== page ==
Argument

Lawyers, Guns, and Money

Why is the Obama administration giving the odious Sudanese regime's lobbyists a polite hearing instead of running them out of town?

As the Obama administration's Sudan policy review drags on, the Sudanese government, led by a wanted war criminal, President Omar Hassan al-Bashir, clearly looks to Washington and dreams of normalizing relations. So how has Bashir tried to work his way back into the good graces of the United States? Well, there has been a recent spate of government attacks in Darfur, and a recent Small Arms Survey report suggests that most of the new and heavier weaponry appearing in militia clashes in South Sudan likely comes from government stockpiles. Certainly, the government has not given the slightest suggestion that it will hand Bashir over to the International Criminal Court to face charges. Khartoum has not been on a charm offensive.

Instead of actually changing its behavior, Sudan's ruling National Congress Party wants to return to favor in Washington the old-fashioned way: by swamping a bunch of high-powered lobbyists in a sea of money to make its case. Thanks to two excellent recent articles by the Washington Post's Dan Eggen, we have gained a much clearer window into the behind-the-scenes machinations of the National Congress Party and the greedy inside-the-Beltway types lining up to do the party's bidding. In the process, we have also gained some alarming insight into how the administration is dealing with this mess. As actress Lily Tomlin once said, "No matter how cynical you get, you just can't keep up."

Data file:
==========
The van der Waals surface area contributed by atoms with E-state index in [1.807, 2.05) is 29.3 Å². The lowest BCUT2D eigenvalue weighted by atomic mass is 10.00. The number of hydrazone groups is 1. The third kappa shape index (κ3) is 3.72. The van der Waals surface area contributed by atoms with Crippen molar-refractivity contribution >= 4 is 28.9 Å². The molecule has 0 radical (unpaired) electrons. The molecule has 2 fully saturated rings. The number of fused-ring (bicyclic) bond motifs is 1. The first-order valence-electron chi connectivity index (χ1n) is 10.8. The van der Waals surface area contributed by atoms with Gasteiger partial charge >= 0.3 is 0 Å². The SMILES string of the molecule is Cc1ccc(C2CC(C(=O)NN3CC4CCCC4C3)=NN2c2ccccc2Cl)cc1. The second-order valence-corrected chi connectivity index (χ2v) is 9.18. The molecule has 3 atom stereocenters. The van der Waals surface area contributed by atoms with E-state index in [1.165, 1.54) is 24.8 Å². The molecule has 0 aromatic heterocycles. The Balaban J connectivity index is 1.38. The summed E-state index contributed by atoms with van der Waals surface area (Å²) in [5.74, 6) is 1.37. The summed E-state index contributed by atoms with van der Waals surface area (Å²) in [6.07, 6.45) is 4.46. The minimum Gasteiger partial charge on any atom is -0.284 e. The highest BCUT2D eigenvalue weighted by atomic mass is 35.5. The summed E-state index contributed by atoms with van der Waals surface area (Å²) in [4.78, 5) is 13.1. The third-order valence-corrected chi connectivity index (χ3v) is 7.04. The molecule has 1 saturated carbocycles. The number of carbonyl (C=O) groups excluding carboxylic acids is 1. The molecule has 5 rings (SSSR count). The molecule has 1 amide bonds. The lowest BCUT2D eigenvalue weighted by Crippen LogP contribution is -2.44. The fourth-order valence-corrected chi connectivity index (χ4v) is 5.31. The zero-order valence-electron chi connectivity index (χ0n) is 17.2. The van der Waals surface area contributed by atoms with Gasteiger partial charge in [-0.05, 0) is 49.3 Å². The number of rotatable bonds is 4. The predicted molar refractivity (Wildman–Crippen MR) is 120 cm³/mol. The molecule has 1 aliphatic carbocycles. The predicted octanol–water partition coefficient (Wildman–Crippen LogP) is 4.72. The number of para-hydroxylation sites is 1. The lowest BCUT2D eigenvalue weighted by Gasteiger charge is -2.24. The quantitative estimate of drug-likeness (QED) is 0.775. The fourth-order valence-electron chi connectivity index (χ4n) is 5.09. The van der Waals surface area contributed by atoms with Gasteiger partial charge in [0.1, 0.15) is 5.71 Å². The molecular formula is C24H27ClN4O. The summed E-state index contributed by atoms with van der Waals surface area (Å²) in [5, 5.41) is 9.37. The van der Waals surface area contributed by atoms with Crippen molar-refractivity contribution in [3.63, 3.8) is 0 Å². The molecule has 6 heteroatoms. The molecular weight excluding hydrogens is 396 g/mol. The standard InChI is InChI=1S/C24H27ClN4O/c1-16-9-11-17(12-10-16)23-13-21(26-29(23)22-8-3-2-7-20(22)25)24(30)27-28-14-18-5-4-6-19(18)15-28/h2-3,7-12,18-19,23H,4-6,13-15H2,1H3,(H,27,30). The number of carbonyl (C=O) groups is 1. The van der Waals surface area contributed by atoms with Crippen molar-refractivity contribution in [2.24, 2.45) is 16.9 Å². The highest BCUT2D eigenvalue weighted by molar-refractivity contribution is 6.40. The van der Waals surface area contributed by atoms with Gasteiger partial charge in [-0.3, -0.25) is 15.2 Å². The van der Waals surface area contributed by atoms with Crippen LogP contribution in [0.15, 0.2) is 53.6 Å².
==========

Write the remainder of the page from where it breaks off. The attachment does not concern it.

The first bombshell dropped when former U.S. National Security Advisor Bud McFarlane of Iran-Contra fame was outed by the Post as having accepted $1.3 million, passed through the government of Qatar, to represent the Sudanese government as it tried to warm relations with Washington. McFarlane somehow forgot that this kind of representation usually requires registering as a lobbyist on behalf of a foreign government, something he did not do for either Qatar or Sudan. Making matters worse, Sudan is still on the state sponsors of terrorism list. But the niceties of paperwork never appear to have been McFarlane's strong suit.

So what did the Sudanese get for their $1.3 million? According to the White House, current National Security Advisor James L. Jones and the special envoy for Sudan, retired Maj. Gen. Scott Gration, had "conversations" with McFarlane to discuss "the urgent need to improve the security situation in Sudan and the need for development in southern Sudan." It does not pass the laugh test to believe that the Sudanese government was spending more than a million dollars to express its concerns, via McFarlane, about development prospects for South Sudan given that the ruling party views the South as a mortal enemy. On one level, you can certainly understand how Jones and Gration got mousetrapped into taking the meeting with McFarlane; he is a former national security advisor after all. But Jones has also failed to detail whether he has held any other meetings with outsiders on Sudan, leaving as a real likelihood that the only outsider he has consulted on Sudan policy is a disgraced former national security advisor on the take from Khartoum.